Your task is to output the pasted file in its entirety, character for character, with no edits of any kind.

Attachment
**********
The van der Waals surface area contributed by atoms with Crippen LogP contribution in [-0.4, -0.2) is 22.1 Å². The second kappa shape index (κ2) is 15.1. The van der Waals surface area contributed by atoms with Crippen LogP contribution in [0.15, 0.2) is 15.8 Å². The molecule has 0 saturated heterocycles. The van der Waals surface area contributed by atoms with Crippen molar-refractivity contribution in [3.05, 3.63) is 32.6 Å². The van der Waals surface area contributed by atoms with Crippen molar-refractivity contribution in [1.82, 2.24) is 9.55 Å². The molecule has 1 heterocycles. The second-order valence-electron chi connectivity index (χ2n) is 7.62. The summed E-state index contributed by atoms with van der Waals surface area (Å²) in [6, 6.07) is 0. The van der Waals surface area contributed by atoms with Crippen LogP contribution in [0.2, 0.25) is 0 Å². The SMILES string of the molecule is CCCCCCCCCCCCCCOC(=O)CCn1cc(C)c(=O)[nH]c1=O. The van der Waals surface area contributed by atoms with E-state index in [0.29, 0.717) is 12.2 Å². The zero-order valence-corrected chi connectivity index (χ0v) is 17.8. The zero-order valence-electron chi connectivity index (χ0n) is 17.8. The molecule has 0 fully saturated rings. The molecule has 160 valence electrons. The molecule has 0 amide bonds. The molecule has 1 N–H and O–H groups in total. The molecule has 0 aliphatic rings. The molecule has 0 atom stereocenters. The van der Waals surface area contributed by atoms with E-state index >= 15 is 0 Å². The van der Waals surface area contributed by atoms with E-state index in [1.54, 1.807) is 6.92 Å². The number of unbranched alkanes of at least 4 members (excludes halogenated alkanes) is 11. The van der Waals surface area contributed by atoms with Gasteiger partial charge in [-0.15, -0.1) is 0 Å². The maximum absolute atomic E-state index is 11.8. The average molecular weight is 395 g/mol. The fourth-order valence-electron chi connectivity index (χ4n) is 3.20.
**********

The van der Waals surface area contributed by atoms with Crippen LogP contribution in [-0.4, -0.2) is 22.1 Å². The second kappa shape index (κ2) is 15.1. The van der Waals surface area contributed by atoms with Crippen LogP contribution in [0.15, 0.2) is 15.8 Å². The molecule has 0 saturated heterocycles. The van der Waals surface area contributed by atoms with Crippen molar-refractivity contribution in [3.05, 3.63) is 32.6 Å². The van der Waals surface area contributed by atoms with Crippen molar-refractivity contribution in [1.82, 2.24) is 9.55 Å². The molecule has 1 heterocycles. The second-order valence-electron chi connectivity index (χ2n) is 7.62. The summed E-state index contributed by atoms with van der Waals surface area (Å²) in [6, 6.07) is 0. The van der Waals surface area contributed by atoms with Crippen LogP contribution in [0.2, 0.25) is 0 Å². The SMILES string of the molecule is CCCCCCCCCCCCCCOC(=O)CCn1cc(C)c(=O)[nH]c1=O. The van der Waals surface area contributed by atoms with E-state index in [0.29, 0.717) is 12.2 Å². The zero-order valence-corrected chi connectivity index (χ0v) is 17.8. The zero-order valence-electron chi connectivity index (χ0n) is 17.8. The molecule has 0 fully saturated rings. The molecule has 160 valence electrons. The molecule has 0 amide bonds. The molecule has 1 N–H and O–H groups in total. The molecule has 0 aliphatic rings. The molecule has 0 atom stereocenters. The van der Waals surface area contributed by atoms with E-state index >= 15 is 0 Å². The van der Waals surface area contributed by atoms with E-state index in [1.54, 1.807) is 6.92 Å². The number of unbranched alkanes of at least 4 members (excludes halogenated alkanes) is 11. The van der Waals surface area contributed by atoms with Gasteiger partial charge in [-0.15, -0.1) is 0 Å². The maximum absolute atomic E-state index is 11.8. The average molecular weight is 395 g/mol. The fourth-order valence-electron chi connectivity index (χ4n) is 3.20.